By Nicolene Erasmus, Senior Consultant, SA Labour Guide
Regarding dismissal, according to the Code of Good Practice, “the courts have endorsed the concept of corrective or progressive discipline. This approach regards the purpose of discipline as a means for employees to know and understand what standards are required of them. Efforts should be made to correct employees’ behaviour through a system of graduated disciplinary measures such as counselling and warnings.”
By progressively increasing the severity of the warnings, an employee will be motivated to reform unacceptable behaviour. For the majority of employees, progressive corrective discipline is effective. There are, however, those employees who do not take heed of their employer’s disciplinary code. These employees have been found to be reformed only once employers have resorted to a very desperate and last resort: the issuing of a comprehensive, consolidated or general final written warning. This type of warning has the effect that any contravention of the employer’s disciplinary code in future will result in the employee’s dismissal.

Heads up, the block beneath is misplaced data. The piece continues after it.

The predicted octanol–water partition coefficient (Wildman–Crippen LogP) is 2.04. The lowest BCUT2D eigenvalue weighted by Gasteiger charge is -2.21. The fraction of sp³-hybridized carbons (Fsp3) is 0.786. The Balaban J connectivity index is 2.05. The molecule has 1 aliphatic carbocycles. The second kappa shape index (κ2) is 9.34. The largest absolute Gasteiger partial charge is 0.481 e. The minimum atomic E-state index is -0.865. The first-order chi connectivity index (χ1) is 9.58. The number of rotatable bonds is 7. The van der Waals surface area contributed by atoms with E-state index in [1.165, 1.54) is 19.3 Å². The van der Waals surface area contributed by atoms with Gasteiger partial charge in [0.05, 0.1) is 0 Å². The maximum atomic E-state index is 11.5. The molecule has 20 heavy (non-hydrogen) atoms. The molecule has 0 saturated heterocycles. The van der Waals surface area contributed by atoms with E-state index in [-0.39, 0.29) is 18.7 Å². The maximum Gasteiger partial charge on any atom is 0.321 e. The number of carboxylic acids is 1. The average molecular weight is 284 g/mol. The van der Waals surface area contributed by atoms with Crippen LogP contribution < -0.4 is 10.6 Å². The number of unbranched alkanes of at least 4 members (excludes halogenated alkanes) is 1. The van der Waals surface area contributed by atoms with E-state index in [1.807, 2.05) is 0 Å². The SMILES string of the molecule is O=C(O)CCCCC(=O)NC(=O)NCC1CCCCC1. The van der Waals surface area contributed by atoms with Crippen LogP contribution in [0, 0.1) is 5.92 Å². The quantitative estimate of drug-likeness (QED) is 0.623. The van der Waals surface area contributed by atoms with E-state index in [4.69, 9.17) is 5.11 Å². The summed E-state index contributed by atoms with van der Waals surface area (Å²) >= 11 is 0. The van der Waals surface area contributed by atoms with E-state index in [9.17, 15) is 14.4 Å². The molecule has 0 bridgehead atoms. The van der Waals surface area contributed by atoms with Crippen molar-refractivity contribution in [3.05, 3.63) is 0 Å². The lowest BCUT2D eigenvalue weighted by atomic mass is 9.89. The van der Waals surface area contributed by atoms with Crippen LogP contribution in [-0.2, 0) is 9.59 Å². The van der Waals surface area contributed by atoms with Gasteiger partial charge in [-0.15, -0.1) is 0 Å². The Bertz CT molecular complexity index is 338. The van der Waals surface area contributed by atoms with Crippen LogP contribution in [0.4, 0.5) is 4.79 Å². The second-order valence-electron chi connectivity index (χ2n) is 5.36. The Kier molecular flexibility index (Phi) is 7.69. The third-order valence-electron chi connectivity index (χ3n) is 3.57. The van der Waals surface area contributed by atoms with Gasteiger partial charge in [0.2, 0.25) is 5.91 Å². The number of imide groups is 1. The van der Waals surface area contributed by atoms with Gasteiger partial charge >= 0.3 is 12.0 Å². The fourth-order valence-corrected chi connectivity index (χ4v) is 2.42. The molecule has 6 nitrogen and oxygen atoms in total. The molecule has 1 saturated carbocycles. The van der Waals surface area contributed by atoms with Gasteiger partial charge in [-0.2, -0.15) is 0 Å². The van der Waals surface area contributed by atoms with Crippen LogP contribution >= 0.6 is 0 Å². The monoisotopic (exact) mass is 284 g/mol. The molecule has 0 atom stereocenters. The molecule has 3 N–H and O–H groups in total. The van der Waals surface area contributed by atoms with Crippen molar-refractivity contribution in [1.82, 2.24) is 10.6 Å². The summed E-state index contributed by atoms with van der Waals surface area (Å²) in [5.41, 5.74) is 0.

In NUFAWSA obo Fortuin v Cori Craft Group (Pty) Ltd  JOL 22602 (BCFMI), the applicant was subject to a comprehensive final written warning which he received as an alternative short of dismissal. This, according to the respondent, meant that if the applicant were found guilty of any subsequent transgression, dismissal would follow. When the applicant was found guilty of absenteeism and subsequently dismissed, he argued that a comprehensive final written warning could be considered only when an employee was found guilty of a similar offense. The respondent denied this. The commissioner held that the applicant was aware of the meaning of a comprehensive final written warning and that this was used in the company to avoid dismissal. The applicant’s dismissal was found to be fair.